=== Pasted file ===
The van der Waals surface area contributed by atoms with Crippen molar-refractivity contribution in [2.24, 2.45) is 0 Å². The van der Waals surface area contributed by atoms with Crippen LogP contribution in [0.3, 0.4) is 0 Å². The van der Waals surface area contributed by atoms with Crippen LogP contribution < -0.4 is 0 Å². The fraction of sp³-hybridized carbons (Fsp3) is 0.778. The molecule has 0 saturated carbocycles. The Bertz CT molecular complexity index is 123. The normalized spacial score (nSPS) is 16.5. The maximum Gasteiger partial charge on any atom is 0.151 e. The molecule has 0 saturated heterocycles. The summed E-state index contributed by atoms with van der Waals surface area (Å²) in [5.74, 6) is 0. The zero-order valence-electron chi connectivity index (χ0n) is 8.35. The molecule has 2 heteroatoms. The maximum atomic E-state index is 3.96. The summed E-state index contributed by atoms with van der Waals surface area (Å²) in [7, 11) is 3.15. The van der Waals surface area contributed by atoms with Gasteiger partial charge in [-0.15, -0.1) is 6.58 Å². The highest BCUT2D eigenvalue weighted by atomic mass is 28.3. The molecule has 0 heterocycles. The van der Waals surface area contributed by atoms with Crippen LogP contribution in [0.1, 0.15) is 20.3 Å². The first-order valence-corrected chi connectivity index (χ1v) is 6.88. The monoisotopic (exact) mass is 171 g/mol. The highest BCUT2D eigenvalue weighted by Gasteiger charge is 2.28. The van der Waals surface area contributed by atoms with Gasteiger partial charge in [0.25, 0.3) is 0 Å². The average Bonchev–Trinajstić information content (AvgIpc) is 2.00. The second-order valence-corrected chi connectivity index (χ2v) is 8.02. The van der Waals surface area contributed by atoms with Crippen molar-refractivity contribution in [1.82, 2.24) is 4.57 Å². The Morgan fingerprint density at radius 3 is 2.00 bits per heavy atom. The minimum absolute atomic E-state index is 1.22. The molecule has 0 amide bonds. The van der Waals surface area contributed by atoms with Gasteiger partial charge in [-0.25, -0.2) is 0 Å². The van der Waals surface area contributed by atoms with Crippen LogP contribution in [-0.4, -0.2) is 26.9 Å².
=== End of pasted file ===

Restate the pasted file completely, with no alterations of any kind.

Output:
The van der Waals surface area contributed by atoms with Crippen molar-refractivity contribution in [2.24, 2.45) is 0 Å². The van der Waals surface area contributed by atoms with Crippen LogP contribution in [0.3, 0.4) is 0 Å². The van der Waals surface area contributed by atoms with Crippen LogP contribution < -0.4 is 0 Å². The fraction of sp³-hybridized carbons (Fsp3) is 0.778. The molecule has 0 saturated carbocycles. The Bertz CT molecular complexity index is 123. The normalized spacial score (nSPS) is 16.5. The maximum Gasteiger partial charge on any atom is 0.151 e. The molecule has 0 saturated heterocycles. The summed E-state index contributed by atoms with van der Waals surface area (Å²) in [5.74, 6) is 0. The zero-order valence-electron chi connectivity index (χ0n) is 8.35. The molecule has 2 heteroatoms. The maximum atomic E-state index is 3.96. The summed E-state index contributed by atoms with van der Waals surface area (Å²) in [7, 11) is 3.15. The van der Waals surface area contributed by atoms with Gasteiger partial charge in [-0.15, -0.1) is 6.58 Å². The highest BCUT2D eigenvalue weighted by atomic mass is 28.3. The molecule has 0 heterocycles. The van der Waals surface area contributed by atoms with Crippen LogP contribution in [0.1, 0.15) is 20.3 Å². The first-order valence-corrected chi connectivity index (χ1v) is 6.88. The monoisotopic (exact) mass is 171 g/mol. The highest BCUT2D eigenvalue weighted by Gasteiger charge is 2.28. The van der Waals surface area contributed by atoms with Gasteiger partial charge in [0.25, 0.3) is 0 Å². The average Bonchev–Trinajstić information content (AvgIpc) is 2.00. The second-order valence-corrected chi connectivity index (χ2v) is 8.02. The van der Waals surface area contributed by atoms with Crippen molar-refractivity contribution in [1.82, 2.24) is 4.57 Å². The Morgan fingerprint density at radius 3 is 2.00 bits per heavy atom. The minimum absolute atomic E-state index is 1.22. The molecule has 0 amide bonds. The van der Waals surface area contributed by atoms with Gasteiger partial charge in [-0.25, -0.2) is 0 Å². The van der Waals surface area contributed by atoms with Crippen LogP contribution in [-0.4, -0.2) is 26.9 Å².